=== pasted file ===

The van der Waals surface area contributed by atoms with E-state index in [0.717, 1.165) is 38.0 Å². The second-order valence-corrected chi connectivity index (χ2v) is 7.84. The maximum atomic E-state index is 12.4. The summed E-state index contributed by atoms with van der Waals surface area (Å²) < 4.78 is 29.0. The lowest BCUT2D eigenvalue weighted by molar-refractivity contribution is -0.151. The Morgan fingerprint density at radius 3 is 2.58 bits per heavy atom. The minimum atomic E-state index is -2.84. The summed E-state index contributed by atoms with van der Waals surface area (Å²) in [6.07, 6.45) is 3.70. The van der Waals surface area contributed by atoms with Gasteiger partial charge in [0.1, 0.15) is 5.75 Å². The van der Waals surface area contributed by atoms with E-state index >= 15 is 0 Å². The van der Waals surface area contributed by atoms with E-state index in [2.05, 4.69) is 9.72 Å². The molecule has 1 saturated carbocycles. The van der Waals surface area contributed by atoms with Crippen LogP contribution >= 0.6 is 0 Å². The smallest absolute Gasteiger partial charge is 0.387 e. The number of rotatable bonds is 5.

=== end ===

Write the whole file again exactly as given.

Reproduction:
The van der Waals surface area contributed by atoms with E-state index in [0.717, 1.165) is 38.0 Å². The second-order valence-corrected chi connectivity index (χ2v) is 7.84. The maximum atomic E-state index is 12.4. The summed E-state index contributed by atoms with van der Waals surface area (Å²) < 4.78 is 29.0. The lowest BCUT2D eigenvalue weighted by molar-refractivity contribution is -0.151. The Morgan fingerprint density at radius 3 is 2.58 bits per heavy atom. The minimum atomic E-state index is -2.84. The summed E-state index contributed by atoms with van der Waals surface area (Å²) in [6.07, 6.45) is 3.70. The van der Waals surface area contributed by atoms with Gasteiger partial charge in [0.1, 0.15) is 5.75 Å². The van der Waals surface area contributed by atoms with E-state index >= 15 is 0 Å². The van der Waals surface area contributed by atoms with E-state index in [2.05, 4.69) is 9.72 Å². The molecule has 1 saturated carbocycles. The van der Waals surface area contributed by atoms with Crippen LogP contribution >= 0.6 is 0 Å². The smallest absolute Gasteiger partial charge is 0.387 e. The number of rotatable bonds is 5.